If it—learning to live—remains to be done, it can happen only between life and death. Neither in life nor in death alone. What happens between two, and between all the “two’s” one likes, such as between life and death, can only maintain itself with some ghost, can only talk with or about some ghost [s’entretenir de quelque fantôme]. So it would be necessary to learn spirits. Even and especially if this, the spectral, is not. Even and especially if this, which is neither substance, nor essence, nor existence, is never present as such. The time of the “learning to live,” a time without tutelary present, would amount to this, to which the exordium is leading us: to learn to live with ghosts, in the upkeep, the conversation, the company, or the companionship, in the commerce without commerce of ghosts. To live otherwise, and better. No, not better, but more justly. But with them. (Derrida xvii-xviii)

So it is that we see; Derrida points out that it is these constructions of ourselves that become our ghosts. The words and texts we use to define our lives are figments of our imaginations haunting us with their presences. And, yes, they can be frightening. Here some of us hide under our covers from them. But that doesn’t make the ghosts less there. The chains always will rattle—right to our cores. Best we learn to speak with them, yea?

Derrida also plays off the notion of economy with the word “commerce” and discourse with “conversation.” Like Foucault, he is very much aware of our relationship with the texts we’ve made over the years, and our wholly naïve reliance upon them as architectures of truth. They, then, are mere shelters from storm. We are only protected from the weather underneath them; yet the weather persists, and sometimes breaks into our homes despite our best efforts to keep it out.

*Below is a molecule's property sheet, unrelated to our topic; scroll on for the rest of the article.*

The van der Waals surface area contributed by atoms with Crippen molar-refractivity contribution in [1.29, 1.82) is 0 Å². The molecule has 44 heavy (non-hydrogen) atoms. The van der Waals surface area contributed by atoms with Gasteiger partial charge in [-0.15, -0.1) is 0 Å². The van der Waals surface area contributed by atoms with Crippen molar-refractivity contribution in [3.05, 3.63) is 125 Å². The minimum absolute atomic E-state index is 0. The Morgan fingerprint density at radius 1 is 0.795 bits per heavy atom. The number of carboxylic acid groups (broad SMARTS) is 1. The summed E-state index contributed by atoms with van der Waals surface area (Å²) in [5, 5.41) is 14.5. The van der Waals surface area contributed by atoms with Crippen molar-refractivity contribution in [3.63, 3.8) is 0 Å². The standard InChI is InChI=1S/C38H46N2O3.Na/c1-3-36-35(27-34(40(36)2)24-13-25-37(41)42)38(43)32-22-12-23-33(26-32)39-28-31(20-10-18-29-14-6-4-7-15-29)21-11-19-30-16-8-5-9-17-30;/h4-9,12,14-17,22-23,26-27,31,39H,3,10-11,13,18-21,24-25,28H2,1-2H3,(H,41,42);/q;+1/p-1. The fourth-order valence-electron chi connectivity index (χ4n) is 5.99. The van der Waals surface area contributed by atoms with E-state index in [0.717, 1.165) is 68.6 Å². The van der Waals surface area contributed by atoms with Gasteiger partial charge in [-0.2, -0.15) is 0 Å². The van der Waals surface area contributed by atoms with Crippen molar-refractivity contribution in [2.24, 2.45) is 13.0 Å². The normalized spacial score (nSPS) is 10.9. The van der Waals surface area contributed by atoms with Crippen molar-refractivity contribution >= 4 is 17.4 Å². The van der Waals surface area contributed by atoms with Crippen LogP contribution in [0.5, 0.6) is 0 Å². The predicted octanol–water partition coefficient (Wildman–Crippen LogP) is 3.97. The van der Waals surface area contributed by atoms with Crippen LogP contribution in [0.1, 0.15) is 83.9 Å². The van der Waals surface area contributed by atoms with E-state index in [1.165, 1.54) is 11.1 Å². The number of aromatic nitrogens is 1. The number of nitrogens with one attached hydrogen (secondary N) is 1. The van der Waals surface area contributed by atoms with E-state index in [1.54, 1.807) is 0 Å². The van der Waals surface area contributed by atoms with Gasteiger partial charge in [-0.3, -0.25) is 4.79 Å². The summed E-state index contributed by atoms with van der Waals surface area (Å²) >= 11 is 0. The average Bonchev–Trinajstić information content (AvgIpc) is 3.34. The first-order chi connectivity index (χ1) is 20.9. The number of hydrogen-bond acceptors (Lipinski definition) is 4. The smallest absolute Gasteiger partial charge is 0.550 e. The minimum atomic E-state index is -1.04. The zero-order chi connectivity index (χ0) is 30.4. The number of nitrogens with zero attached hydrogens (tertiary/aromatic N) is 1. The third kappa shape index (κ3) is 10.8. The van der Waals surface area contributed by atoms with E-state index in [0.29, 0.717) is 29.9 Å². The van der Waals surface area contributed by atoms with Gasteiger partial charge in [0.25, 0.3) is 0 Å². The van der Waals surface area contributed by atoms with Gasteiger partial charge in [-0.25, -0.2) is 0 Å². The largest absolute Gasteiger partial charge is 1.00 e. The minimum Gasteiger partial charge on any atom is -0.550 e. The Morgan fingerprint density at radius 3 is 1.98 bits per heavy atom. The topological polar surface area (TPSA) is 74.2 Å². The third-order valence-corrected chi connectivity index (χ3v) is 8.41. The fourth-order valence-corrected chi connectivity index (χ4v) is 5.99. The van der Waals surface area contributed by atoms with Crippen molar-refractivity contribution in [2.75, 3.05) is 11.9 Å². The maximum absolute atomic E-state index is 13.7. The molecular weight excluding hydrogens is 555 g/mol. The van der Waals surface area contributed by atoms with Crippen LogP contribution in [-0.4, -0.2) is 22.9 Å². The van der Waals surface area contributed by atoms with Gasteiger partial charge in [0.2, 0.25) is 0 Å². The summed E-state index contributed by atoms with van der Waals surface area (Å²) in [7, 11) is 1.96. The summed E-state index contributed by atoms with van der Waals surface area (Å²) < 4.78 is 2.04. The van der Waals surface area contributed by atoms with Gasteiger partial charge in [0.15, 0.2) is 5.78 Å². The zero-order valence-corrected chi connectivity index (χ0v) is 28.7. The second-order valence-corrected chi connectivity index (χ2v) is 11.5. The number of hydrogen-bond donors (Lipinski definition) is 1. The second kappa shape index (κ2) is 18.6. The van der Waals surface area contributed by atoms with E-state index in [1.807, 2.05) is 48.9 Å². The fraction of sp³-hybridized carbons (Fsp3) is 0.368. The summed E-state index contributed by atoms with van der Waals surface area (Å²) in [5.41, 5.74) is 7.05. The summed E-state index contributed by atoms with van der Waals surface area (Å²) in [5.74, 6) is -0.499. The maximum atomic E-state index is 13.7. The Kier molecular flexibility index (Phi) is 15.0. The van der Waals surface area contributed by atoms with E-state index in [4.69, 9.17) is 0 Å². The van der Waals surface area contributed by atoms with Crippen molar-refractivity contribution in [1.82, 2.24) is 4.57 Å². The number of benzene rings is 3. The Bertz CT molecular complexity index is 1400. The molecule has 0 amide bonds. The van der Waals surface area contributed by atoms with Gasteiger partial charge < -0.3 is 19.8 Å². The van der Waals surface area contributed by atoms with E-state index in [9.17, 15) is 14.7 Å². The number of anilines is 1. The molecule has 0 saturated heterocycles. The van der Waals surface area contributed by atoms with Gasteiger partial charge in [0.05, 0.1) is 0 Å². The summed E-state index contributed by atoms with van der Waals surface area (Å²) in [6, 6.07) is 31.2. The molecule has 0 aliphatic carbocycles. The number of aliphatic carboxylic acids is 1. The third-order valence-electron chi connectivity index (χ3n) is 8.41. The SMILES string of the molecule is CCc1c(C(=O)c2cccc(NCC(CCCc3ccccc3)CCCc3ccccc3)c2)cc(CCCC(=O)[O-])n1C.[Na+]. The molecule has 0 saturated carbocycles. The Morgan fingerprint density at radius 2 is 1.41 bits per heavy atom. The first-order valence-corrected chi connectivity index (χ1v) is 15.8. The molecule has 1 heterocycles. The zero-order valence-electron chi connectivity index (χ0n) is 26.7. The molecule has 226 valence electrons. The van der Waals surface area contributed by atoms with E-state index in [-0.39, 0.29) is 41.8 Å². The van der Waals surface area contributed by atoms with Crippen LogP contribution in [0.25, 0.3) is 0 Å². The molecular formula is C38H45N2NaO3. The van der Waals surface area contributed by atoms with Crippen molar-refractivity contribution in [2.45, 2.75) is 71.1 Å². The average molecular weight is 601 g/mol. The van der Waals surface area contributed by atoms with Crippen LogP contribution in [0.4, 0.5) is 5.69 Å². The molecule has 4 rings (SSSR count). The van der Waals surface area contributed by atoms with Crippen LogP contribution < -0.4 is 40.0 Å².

Because life is still outside.

In the context of this text, Derrida purposes that we take on the texts surrounding us as specters, and up our communication skills. He argues,

It is necessary to speak of the ghost, indeed to the ghost and with it, from the moment that no ethics, no politics, whether revolutionary or not, seems possible and thinkable and just that does not recognize in its principle the respect for those others who are no longer or for those others who are not yet there, presently living, whether they are already dead or not yet born. (xviii)

The purpose for this speaking with our ghosts is like ethics insurance. We must account for the things we’ve done based on the texts we made ourselves become (and often deny) as well as consider how our texts create a future we may not even see. Our relationship to life in living is both an acceptance of an insurmountably embedding within our pasts (we none of us can escape who humanity used to be) and an unflinching awareness that every text we construct now will fashion the living forever thereafter. That is responsibility. Complete responsibility. It also permits an outside to war and revolution. Gasp! How could this revolutionary say such a thing?!

I just did.